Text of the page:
The spoon was brought to Bai Qian’s lips. The strong herbal scent igniting a response. Bai Qian shot up from her seat and took a few steps back, heading in the direction of the door.

“P-Princess! This… I… I don’t think you should be here right now!”

Princess Ying Yue was quick in pursuit. Her body slinking gracefully and with a kind of determination that had Bai Qian’s back pressed up against the door frame within seconds.

“What is it…? Do you not like the attention?” The tight space between their bodies had gone from little to none. “Perhaps... I’m not your type?”

Bai Qian’s jaw felt loose from shock. What kind of joke was this person playing? Unsure of how to respond, she nervously pressed her lips together and shook her head.

“Why is it that a young man like yourself can so easily turn away a woman’s charms? I don’t believe that all of the Kunlun disciples have taken a vow of celibacy alongside their master, have they?” The back of that beautiful ivory hand was lifted to Bai Qian’s cheek. “Or is it because you already... have someone in your heart?”

The turn of the conversation left her throat dry. Bai Qian tried to take a gulp, the sound of which came out thick with guilt.

“Have I guessed correctly? How about another guess? The person you have in your heart… Isn’t he your—”

The door rattled with a knock so loud against her back that Bai Qian’s body jumped straight into the one in front of her.

“My lord,” called a small voice from the other side. “Nú bì has been sent by the God of War to inform you that he wishes to meet with you. Shall I let him know you are coming?”

Shifu? The mention of him had turned Bai Qian’s insides into a quivering mess.

“Y-Yes, tell him I’ll be there shortly!” she shouted back.

Princess Ying Yue’s eyes were burning with a crazed look. Not wanting to stay in her company for a second longer, Bai Qian feigned her most courteous smile and began to turn the door handle behind her. “Princess, if you’ll excuse me, I must go and see—”

“Don’t you dare!” Princess Ying Yue leapt forward, her hand slamming the barely open door shut so hard Bai Qian’s fingers were nearly caught in the crack.

“You make me sick… Don’t think I can’t see it… How can you have those feelings for him?!” she spat. “It will never happen! Do I need to remind you who he is to you?!”

Bai Qian felt the rage flash in her own eyes. In an instant, all her anger had risen to its peak, tensing the muscles in her neck. No matter what truth those words held, the accusation coming from an outsider had hit her so raw, her only reaction was to fight.

“I would be more careful with my words if I were you, Princess.” Pressed out between the cracks of her teeth, her own voice didn’t sound like it belonged to her. And whatever face she was making, it had turned Princess Ying Yue’s face green. “The things you want to say about me, say them all you want. But if you ever come close to tarnishing his reputation… I will never forgive you.”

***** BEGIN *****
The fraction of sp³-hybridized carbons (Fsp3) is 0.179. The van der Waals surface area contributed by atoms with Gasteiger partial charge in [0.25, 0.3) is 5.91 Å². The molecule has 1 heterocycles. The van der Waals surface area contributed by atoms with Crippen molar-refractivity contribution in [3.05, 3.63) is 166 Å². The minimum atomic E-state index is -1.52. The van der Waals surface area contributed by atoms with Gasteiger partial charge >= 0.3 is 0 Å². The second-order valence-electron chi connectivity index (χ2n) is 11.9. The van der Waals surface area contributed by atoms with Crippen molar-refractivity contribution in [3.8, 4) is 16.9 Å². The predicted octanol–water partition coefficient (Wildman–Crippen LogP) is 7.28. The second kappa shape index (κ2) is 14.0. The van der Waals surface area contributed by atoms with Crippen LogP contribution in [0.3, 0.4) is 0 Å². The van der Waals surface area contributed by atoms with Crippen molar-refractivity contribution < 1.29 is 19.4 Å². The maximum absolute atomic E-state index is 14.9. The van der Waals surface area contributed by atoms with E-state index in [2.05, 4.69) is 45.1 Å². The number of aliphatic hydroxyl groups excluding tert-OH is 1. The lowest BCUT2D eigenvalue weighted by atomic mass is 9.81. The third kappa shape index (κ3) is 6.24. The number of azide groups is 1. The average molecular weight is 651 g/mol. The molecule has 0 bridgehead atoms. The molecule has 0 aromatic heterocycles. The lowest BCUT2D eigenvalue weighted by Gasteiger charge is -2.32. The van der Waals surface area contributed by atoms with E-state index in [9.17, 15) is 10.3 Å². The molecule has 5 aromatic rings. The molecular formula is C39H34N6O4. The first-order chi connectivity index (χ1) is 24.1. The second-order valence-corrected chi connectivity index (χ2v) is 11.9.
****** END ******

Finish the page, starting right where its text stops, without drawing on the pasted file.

“Let go...” Bai Qian turned her eyes over to the hand still pressed to the door, her voice dropping to a low growl. “I said… let go.”

As soon as that trembling hand released, she swung the door open.

“You should also consider taking your own advice.” A few steps out into the empty hallway, Bai Qian threw the words over her shoulder, not bothering to look back. “He doesn’t love you.”

She started walking, flying, like her feet had grown wings. The pain in her ankle, barely noticeable. Funny how the words she had said in spite to another had ended up leaving the most bitter taste in her own mouth. It wouldn’t go away. It only got worse.

Her thoughts had splintered into a million different directions when she neared the end of that hallway. And as bad as her nerves were humming when she turned down the path that led to Moyuan’s chamber, Bai Qian tried to gather herself. Whatever had happened last night, however much of a fool she had made of herself in front of her Master, she couldn’t undo any of it. But she could at least keep her composure today, even if it meant putting on an act.

Standing outside his door, her hand shook uncontrollably as she brought it up to knock. In the midst of cursing herself trying to calm it, she suddenly spotted a maid approaching in her direction.

“Is that for the God of War?” Bai Qian asked, eyeing the tray of tea in her hands.

“Yes, my lord.”

“I’ll take it in for him.” She quickly snatched it up, needing something to carry in her own hands. Something to offer him. Something of a semblance to how a disciple should treat their master.

When she finally turned her attention back to the door, it had slowly crept open without her even knocking.

“Come in, Seventeenth.” Moyuan’s deep voice reached out from the widening gap, enclosing her like little vines. Bai Qian stood staring through the opened door at his figure seated on the dais, his eyes slowly lifting her way.